Funding cut imperils undersea lab

In this undated photo released by One World One Ocean, Sylvia Earle looks out of a porthole from Aquarius, the undersea research laboratory in the Florida Keys. 
Photo Mark Ostrick

By Jennifer Kay - St Augustine

Ocean explorer Sylvia Earle sported one Rolex dive watch on each wrist as she slipped beneath the balmy waters of the Florida Keys for a weeklong stay at an undersea research lab where marine biologists have kept constant watch on a coral reef.

In 1970, Rolex gave Earle a small gold watch when she led the first team of women “aquanauts” to a lab off the U.S. Virgin Islands. Back then, prolonged underwater exploration was still something of a novelty.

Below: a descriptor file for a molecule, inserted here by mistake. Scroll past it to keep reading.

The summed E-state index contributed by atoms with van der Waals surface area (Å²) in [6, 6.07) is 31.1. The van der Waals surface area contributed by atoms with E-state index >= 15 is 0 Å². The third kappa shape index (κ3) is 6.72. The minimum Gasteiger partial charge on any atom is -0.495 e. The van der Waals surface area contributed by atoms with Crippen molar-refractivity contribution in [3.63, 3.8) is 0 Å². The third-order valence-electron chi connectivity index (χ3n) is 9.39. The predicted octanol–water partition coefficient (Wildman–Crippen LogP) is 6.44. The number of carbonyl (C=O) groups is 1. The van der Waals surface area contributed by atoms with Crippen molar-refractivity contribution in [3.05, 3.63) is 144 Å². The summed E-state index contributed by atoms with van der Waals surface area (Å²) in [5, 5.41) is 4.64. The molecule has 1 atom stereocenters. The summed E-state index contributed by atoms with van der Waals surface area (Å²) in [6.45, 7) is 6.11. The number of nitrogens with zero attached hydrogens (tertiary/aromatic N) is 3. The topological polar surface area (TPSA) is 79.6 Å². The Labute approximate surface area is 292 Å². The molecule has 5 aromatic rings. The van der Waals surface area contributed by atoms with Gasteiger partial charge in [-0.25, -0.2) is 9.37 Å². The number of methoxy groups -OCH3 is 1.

She got a larger black dive watch not long before arriving in Key Largo last week for what could be the last mission for her and other scientists to the Aquarius Reef Base.

It seems that time has almost run out for the lab in the Florida Keys National Marine Sanctuary.

The mission ending Saturday could be the last at the last publically funded lab of its kind, because the Obama administration has cut Aquarius’ $3 million annual funding.

The National Oceanic and Atmospheric Administration owns the lab that has rested for two decades some 60 feet below the water’s surface.

The federal budget cuts threaten to close the lab unless it can secure private funding.

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Ocean Explorer Sylvia Earle Rolex dive watch Florida Keys undersea research lab U.S. Virgin Islands